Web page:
A blog post in the Tips from Food Allergy Kids series.

Baking is how Jenn takes control of her allergies.

Jenn lives in Chicago and works as a paralegal for a non-profit on the topic of immigration. This job keeps her pretty busy, but she always manages to find time for her favorite pastime: baking. She bakes things from brownies and snickerdoodles on a regular basis to challah and rugelach for more important occasions such as Shabbat and Hanukkah.

Jenn bakes because she loves it, however, there is another reason. At a young age, Jenn was diagnosed with a severe allergy to peanuts, tree nuts, eggs and dairy. While she slowly outgrew her egg and dairy allergy, the nut issue was there to stay, inhibiting her ability to safely eat fresh baked goods from local bakeries. “I feel like having [a severe food allergy] can make you go one of two ways. It can either make you resent food and just not want to engage with it at all. Or it can make you really interested in food, which is where my love of baking comes in.”

Customizing family traditions

Since she could not enjoy baked goods from bakeries, Jenn decided that meant she had to make the goods for herself, a challenge she was more than happy to accept. “I pride myself on my baking because I know that I can make things that I would not normally be able to buy and I know I can give them to people who I know would also not be able to eat from bakeries.”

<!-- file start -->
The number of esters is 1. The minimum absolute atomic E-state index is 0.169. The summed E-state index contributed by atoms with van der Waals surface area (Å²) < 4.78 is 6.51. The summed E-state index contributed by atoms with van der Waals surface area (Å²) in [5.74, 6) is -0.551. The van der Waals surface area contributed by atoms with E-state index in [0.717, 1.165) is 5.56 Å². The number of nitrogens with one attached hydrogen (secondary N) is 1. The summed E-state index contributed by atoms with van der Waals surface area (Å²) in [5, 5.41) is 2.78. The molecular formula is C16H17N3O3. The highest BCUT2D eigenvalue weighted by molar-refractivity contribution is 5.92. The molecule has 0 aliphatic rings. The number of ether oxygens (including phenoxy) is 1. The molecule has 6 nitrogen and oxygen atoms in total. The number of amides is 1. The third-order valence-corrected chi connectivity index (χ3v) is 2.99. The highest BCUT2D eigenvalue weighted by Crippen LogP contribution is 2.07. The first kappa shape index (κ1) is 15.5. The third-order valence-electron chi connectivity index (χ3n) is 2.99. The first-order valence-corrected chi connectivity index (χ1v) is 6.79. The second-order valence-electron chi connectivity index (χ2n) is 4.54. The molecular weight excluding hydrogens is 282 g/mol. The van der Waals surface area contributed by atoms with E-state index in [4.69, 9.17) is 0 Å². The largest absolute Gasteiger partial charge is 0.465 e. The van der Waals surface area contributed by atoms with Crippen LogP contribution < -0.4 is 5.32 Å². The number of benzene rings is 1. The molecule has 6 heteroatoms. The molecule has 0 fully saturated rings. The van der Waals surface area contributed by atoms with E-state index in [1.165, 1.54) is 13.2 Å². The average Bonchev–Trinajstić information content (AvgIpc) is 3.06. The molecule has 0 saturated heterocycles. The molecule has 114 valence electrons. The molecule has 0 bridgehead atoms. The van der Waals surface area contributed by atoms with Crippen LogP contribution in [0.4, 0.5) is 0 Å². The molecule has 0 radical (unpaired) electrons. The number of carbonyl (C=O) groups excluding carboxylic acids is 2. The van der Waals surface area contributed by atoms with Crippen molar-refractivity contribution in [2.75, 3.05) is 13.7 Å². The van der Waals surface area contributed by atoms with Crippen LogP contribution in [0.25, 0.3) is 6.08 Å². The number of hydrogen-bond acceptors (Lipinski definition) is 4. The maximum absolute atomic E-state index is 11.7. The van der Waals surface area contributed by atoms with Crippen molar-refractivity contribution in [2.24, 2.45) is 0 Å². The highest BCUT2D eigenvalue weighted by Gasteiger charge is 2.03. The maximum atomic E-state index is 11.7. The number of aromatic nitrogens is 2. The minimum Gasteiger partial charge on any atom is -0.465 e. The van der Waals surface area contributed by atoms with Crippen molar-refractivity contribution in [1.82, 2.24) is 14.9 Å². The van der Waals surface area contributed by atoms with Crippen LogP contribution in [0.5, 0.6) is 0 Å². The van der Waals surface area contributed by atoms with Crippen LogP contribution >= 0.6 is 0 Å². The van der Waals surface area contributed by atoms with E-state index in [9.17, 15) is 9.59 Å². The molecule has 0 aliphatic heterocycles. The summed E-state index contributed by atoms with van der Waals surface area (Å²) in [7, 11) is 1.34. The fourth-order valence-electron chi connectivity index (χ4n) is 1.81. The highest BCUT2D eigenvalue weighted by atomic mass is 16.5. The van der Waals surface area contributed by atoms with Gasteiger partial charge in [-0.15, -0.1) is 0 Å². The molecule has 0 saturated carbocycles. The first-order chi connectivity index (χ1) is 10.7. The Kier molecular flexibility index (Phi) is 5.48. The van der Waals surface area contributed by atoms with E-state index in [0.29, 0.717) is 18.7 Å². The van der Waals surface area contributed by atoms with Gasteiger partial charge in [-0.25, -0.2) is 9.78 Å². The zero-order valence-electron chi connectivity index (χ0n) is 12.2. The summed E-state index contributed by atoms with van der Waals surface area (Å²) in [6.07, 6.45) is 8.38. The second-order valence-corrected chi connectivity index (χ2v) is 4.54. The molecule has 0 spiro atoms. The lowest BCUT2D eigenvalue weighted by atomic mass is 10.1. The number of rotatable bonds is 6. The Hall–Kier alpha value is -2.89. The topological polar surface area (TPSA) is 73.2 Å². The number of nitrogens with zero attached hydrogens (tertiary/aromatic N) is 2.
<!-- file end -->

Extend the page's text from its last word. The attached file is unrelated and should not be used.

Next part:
Stemming from her original association of baking with her family during the holiday season, Jenn was able to spread love in her local food allergy community. She said most people with food allergies like hers know to generally stay away from unlabeled baked goods. However, Jenn was prepared to answer any questions and put at ease those who had a nut allergy like hers. “It was fun when people [said they had nut] allergies and I could say ‘I also have an allergy and I just ate this cookie!’”

The impact

Jenn says, “a lot of people don’t think that much about it. You go to the bakery and buy yourself a muffin; it is just a nice thing to do for yourself. But not everyone gets to do that. It seems like a small thing, but after getting to see when I could change the environment so that others could safely eat [baked goods], it really was a big thing: that you can go out and be part of your community and just sit and eat a muffin.”

She said that having a food allergy can make you feel a loss of control in your life over the foods that you can or cannot eat, “so it is important to find ways that you can meaningfully shape food for yourself.” If there is anything that Jenn has learned from having a food allergy it is: “Be mindful. Pay attention to what you like, how your body reacts to certain things, and what makes you happy. That is why baking is so important to me. It is something that makes me happy and I know exactly what is in the food.”

The moral of the story

So whatever your holiday gathering looks like this season, whether it be in person or virtual, with or without tree nuts, remember that you still have agency and power. Traditions are not lost, only modified. You do not have to let COVID-19 or your food allergy get in the way of sharing joy with those you love. Just like we can build up new habits for our day to day living, we can mold fresh habits for the holidays. Creating new rituals with your family and friends allows you to take control of your food and your experience, ensuring that the holidays are a memorable, inclusive, and happy time to be together. 

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